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Assad and his henchmen should be careful what they wish for

It was not surprising to hear one of the Syrian regime’s most notorious military officers threatening to punish refugees who return to Syria. President Bashar Assad has repeatedly said that the Syrian social fabric is now better than before, with the departure of those who fled war, killings and torture. He repeated this two weeks ago when he said that Syria now had “a homogeneous healthy society,” despite the war.
We do not know what Assad and his squad mean by homogeneity. Is it to get rid off Syrians he does not like, and those who revolted six years ago searching for dignity? For everyone to be submissive to the machine of repression that he commands, and to which Iran and Russia contributed?
Assad’s threats against the refugees have now been echoed by Maj. Gen. Issam Zahreddine, a despotic figure and one of the most brutal officers in the Syrian army. There are videos and photos that show him standing next to mutilated bodies and tortured prisoners, and considerable evidence that he is a war criminal. Zahreddine, who represented the ugly image of the regime, is a powerful presence in the media and a frequent guest on pro-Iranian channels, where he glorifies the Hezbollah leader Hassan Nasrallah as well as Assad.
He appeared on TV again last week, when he was congratulated by Assad for breaking the three-year Daesh siege of Deir Ezzor. Zahreddine took the opportunity to address the estimated five million refugees created since the Syrian conflict began in 2011. “My advice to those who fled Syria to another country,” he said, “is to never return, because even if the government forgives you, we will never forgive nor forget.” Zahreddine claimed later that he had been misunderstood, and that he had been referring only to extremist militants who fought the Syrian army. However, everybody understood the clear message behind his words, which is fully consistent with the official view frequently stated by Assad in the past two years.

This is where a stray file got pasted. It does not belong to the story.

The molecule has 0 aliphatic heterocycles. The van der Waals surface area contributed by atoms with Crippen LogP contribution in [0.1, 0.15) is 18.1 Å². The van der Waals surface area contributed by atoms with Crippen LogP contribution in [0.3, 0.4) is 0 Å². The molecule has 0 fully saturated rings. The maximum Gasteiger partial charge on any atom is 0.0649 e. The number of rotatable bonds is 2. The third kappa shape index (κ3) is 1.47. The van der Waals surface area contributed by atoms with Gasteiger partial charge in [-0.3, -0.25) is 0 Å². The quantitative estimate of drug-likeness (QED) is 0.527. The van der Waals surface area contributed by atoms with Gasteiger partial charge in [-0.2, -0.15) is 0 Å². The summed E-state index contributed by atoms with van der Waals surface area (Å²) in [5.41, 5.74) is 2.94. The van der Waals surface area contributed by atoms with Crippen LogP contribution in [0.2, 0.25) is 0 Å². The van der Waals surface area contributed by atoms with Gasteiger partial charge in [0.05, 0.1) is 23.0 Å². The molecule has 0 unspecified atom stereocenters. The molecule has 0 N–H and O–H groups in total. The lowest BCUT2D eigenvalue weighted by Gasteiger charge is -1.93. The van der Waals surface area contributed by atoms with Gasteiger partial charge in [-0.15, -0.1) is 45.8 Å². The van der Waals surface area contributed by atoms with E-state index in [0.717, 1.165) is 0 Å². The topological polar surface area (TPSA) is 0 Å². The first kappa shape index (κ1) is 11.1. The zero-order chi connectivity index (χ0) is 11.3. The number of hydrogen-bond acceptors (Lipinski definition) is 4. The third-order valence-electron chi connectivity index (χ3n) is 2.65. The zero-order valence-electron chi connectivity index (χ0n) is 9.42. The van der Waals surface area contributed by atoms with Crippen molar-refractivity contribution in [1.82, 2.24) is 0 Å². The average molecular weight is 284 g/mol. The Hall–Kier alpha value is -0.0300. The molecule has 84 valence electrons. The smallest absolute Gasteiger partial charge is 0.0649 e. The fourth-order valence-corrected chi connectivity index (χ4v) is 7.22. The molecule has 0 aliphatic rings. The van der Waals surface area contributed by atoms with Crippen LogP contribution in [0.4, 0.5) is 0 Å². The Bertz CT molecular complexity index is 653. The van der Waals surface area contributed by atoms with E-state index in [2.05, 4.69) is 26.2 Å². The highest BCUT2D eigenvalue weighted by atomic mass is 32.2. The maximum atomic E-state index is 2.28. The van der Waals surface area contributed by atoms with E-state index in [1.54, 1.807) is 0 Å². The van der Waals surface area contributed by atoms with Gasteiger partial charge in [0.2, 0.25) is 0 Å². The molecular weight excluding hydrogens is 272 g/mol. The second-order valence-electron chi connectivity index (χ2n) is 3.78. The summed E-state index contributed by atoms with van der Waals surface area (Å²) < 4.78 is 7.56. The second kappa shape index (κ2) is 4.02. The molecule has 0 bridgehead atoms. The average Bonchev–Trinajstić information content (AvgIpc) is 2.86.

They say Syria is better off without the five million refugees who have fled, but the regime’s brutality and the misery it creates are a fertile breeding ground for the resurgence of Daesh.

Diana Moukalled

These statements by Assad and his henchmen show the lengths to which the regime will go to exploit their military achievements. Their view is that the winner on the battlefield is entitled to exercise power arbitrarily, especially against the large segment of the population that opposes the regime, namely refugees and displaced persons. Anyone who dares to oppose the regime’s opinion, power and influence will be punished. Zahreddine’s apologies are meaningless; the regime does not really want the refugees back, just as it has never cared that it was responsible for their plight in the first place.
It is not surprising that the Syrian regime is still being offensive, after military victories achieved with the help of Russian planes and Iranian-backed sectarian militias. The Western world, which accepts the normalization of relations with a regime that killed its own citizens with chemical gas and barrel bombs, will not care much whether refugees return to their country, as long as they are scattered in neighboring countries and there is no risk that they will reach Europe. 
The world has abandoned the Syrian people, and the Syrian regime is well aware of this. So the retribution will now begin against those who have paid the highest price over the past six years.
However, the Syrian regime and the rest of the world forget that this victory is based on the destruction of at least 10 cities and the killing of hundreds of thousands of people. The massive destruction, displacement and misery, as well as the refugee crisis, has affected about 20 million people in Syria and Iraq. 
These circumstances are an ideal environment for the expansion of Daesh, or another similar terrorist group. No one is thinking about the consequences of the new map being drawn, which may lead us to endless wars.
• Diana Moukalled is a veteran journalist with extensive experience in both traditional and new media. She is also a columnist and freelance documentary producer. Twitter @dianamoukalled